New year, new building

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Messenger photo by Whitney Wilson Coy 

The new Wedgewood  Middle School, located at 3800 Briggs Road, is one of ten new buildings in the district that opened in the 2007-08 school year. The facility opened its doors to students Jan. 7.

 
 

Messenger photo by Bob Garman

A group of eighth-grade students make thier way from the old building to the new one.

Students at Wedgewood Middle School learned the true meaning of “Out with the old, in with the new” on Jan. 7.

 Students began their day like any other. They arrived at 3771 Eakin Road, the same place they’ve spent their days the entire school year. Just before the end of the school day, however, they packed up and left – for good.

 Fortunately, they didn’t have to go far. The students gathered their things and made the journey next door to 3800 Briggs Road, the site of the new and improved Wedgewood Middle School.

 One of 10 new Columbus City School buildings opening in the 2007-08 school year, the new building sets on the same property as the old, but sits behind it, facing Briggs Road.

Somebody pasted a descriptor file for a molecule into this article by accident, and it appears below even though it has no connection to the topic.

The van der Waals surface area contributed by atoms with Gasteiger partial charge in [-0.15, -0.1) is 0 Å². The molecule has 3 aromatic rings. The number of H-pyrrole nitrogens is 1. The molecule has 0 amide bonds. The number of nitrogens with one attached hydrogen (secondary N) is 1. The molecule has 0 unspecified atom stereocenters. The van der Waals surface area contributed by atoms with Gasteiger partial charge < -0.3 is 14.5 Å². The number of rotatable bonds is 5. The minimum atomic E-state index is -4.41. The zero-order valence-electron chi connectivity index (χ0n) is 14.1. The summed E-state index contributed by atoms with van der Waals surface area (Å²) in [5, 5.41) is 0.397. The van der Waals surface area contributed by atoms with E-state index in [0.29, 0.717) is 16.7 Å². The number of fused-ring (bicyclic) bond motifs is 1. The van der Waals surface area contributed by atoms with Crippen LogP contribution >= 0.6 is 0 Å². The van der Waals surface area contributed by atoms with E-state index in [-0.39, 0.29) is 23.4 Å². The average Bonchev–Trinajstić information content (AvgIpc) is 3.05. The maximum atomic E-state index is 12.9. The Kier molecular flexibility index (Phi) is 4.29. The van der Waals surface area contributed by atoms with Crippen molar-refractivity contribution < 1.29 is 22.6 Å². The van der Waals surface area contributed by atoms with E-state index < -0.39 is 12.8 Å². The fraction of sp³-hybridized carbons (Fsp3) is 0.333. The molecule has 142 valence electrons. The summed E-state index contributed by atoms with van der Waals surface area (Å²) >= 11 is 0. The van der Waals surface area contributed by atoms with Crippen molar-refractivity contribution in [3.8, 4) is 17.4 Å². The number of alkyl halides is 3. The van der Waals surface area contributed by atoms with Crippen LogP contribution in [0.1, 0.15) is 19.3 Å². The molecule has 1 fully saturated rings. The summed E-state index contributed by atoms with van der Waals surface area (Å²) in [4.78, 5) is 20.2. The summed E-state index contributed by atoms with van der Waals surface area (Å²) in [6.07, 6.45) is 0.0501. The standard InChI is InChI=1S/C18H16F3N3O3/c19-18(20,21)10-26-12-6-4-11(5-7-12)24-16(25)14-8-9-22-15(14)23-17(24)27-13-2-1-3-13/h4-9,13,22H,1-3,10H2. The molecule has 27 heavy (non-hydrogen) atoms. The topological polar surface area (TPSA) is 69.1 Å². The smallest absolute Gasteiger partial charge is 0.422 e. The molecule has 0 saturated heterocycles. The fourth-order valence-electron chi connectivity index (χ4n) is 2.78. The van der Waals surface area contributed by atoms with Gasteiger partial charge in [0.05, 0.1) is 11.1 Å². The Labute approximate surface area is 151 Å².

At 87,183 square feet, the new two-story structure can hold 600 students and dwarfs the previous building, which is a much smaller 69,430 square feet.

 The new building also boasts huge technological advances, including LCD projectors in every classroom.

 The Briggs Road location also has several safety and security features that weren’t present at the previous location, including video surveillance.

 Sure to be student’s favorite improvement, however, is the air conditioning.

 The project, which began in the summer of 2006, cost the district an estimated $12.5 million, 30 percent of which will be reimbursed by the Ohio School Facilities Commission (OSFC).

 When OSFC did the initial evaluation of the building, it was decided that the cost of restoring the building exceeded the limit set forth by the commission. According to OSFC, if the cost of restoring a facility to bring it up to OSFC code would cost 60 percent or more of the cost of building a new structure, then a new structure will be built. The old structure must then be torn down or repurposed.

 If the district decides to go against OSFC regulations, they are not reimbursed for the project.

 The original Wedgewood Middle School now sits empty, although it still has heat and electric, and security measures are still being taken. It will be temporarily used as a “swing space” for students to relocate while new facilities are built. Once the district has completed its construction phase, the facility will be torn down.

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